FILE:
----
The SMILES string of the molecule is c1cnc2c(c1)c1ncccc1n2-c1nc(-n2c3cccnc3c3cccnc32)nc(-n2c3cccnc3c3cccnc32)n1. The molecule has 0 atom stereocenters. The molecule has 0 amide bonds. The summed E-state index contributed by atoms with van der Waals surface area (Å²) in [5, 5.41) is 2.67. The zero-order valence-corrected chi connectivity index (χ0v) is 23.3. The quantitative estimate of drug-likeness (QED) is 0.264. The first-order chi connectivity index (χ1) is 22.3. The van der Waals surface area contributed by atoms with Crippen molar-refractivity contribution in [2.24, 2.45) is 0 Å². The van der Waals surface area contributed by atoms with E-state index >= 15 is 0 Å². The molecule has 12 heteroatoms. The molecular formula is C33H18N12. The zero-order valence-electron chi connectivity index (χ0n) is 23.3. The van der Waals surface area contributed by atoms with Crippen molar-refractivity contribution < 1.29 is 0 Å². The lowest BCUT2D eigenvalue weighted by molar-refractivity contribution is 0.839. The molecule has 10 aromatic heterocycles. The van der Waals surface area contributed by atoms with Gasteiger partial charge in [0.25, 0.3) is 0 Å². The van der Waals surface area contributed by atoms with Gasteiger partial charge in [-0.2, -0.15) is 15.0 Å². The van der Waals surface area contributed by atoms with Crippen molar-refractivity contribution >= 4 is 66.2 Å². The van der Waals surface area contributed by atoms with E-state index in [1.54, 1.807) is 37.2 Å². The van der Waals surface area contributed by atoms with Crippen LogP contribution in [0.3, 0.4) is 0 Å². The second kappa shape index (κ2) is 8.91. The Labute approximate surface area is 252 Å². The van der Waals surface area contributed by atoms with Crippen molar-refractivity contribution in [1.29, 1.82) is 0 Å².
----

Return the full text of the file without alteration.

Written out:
The SMILES string of the molecule is c1cnc2c(c1)c1ncccc1n2-c1nc(-n2c3cccnc3c3cccnc32)nc(-n2c3cccnc3c3cccnc32)n1. The molecule has 0 atom stereocenters. The molecule has 0 amide bonds. The summed E-state index contributed by atoms with van der Waals surface area (Å²) in [5, 5.41) is 2.67. The zero-order valence-corrected chi connectivity index (χ0v) is 23.3. The quantitative estimate of drug-likeness (QED) is 0.264. The first-order chi connectivity index (χ1) is 22.3. The van der Waals surface area contributed by atoms with Crippen molar-refractivity contribution in [2.24, 2.45) is 0 Å². The van der Waals surface area contributed by atoms with E-state index >= 15 is 0 Å². The molecule has 12 heteroatoms. The molecular formula is C33H18N12. The zero-order valence-electron chi connectivity index (χ0n) is 23.3. The van der Waals surface area contributed by atoms with Crippen molar-refractivity contribution < 1.29 is 0 Å². The lowest BCUT2D eigenvalue weighted by molar-refractivity contribution is 0.839. The molecule has 10 aromatic heterocycles. The van der Waals surface area contributed by atoms with Gasteiger partial charge in [0.25, 0.3) is 0 Å². The van der Waals surface area contributed by atoms with Gasteiger partial charge in [-0.2, -0.15) is 15.0 Å². The van der Waals surface area contributed by atoms with Crippen molar-refractivity contribution >= 4 is 66.2 Å². The van der Waals surface area contributed by atoms with E-state index in [1.54, 1.807) is 37.2 Å². The van der Waals surface area contributed by atoms with Crippen LogP contribution in [0.3, 0.4) is 0 Å². The second kappa shape index (κ2) is 8.91. The Labute approximate surface area is 252 Å². The van der Waals surface area contributed by atoms with Crippen molar-refractivity contribution in [1.29, 1.82) is 0 Å².